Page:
Gates will be closed overnight at the Mossy Point and Rogers Rock Boat Launches on Lake George as part of a pilot program to increase protection from aquatic invasive species on the lake.
With the recent rains, water levels in many rivers and streams have returned to the average range. Boaters should still use caution, especially in shallow or unfamiliar waters.
Again, it’s strongly recommended for all anglers, boaters, and paddlers to wear personal flotation devices.
For the Fall Campers
The ground is getting colder with the dropping temperatures. It’s time to start using sleeping pads and cold temperature rated sleeping bags. For extra warmth, try filling up a Nalgene with hot water right before bed and tucking it into your sleeping bag overnight.
Plan Ahead With Parking
Don’t end a rewarding hike with a parking ticket! Parking areas and trailheads still fill up early. Plan to arrive early to get a parking spot and if one is not available, have an alternative hike planned.
Do not park on the shoulders of State Route 73 in the four-mile section between Chapel Pond and the Rooster Comb Trailhead. Parking is allowed at trailheads and at other designated pull-offs. The AMR parking lots in particular fill quickly.
If you get lost or injured, keep calm and stay put. If you have cell service call 911 or the DEC at 518.891.0235.
Fall Foliage Report
Check out the latest fall foliage report!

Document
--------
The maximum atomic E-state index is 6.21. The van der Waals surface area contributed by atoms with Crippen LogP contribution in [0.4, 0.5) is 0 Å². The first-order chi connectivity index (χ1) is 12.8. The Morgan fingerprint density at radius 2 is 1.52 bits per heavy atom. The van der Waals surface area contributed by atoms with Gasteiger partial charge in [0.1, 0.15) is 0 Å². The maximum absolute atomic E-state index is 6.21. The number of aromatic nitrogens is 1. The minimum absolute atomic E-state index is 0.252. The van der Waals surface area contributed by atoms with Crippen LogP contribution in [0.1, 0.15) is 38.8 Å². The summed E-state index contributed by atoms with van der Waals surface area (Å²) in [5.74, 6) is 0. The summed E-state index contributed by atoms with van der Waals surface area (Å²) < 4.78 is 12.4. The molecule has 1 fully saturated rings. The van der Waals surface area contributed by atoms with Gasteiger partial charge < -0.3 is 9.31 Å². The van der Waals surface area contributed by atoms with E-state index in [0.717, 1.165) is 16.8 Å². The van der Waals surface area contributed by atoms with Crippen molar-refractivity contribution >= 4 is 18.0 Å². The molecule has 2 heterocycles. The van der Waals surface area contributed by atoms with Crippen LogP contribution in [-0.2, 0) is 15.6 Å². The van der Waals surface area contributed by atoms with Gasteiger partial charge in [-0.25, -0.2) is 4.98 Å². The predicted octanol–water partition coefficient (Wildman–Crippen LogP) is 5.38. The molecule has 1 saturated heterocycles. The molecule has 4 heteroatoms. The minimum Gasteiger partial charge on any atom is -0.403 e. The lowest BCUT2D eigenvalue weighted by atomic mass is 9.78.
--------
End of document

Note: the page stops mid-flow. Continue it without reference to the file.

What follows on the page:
Current Trail Conditions
Due to recent rains trails may be wet and muddy in low areas and along water. Wear footwear suitable for hiking through wet and muddy areas. Protect trails and trailside vegetation – stay in the center of the trail and walk through mud and water, not around it.
Be aware that water levels will increase during and immediately after significant rain events. Low water crossings may be difficult to cross.
Practice Leave No Trace
Follow proper trail etiquette to maintain minimal impact on the environment and natural resources of the Adirondacks. This includes keeping pets on leashes, properly disposing of trash, and more.
For the Bikers
Due to recent rains, trails may be wet and muddy in low areas and along water. Don’t ride on the muddy trails – they’re easily rutted and damaged through use. If you’re leaving tracks, turn back.
Remember that electric powered bikes (e-bikes) are prohibited on all bike trails on the Forest Preserve.
Fire danger is low throughout the Adirondacks. DEC forest rangers extinguished seven wildland fires in the month of September. All were started by un-extinguished or improperly maintained campfires. Be safe with campfires.
Ticks are Still Out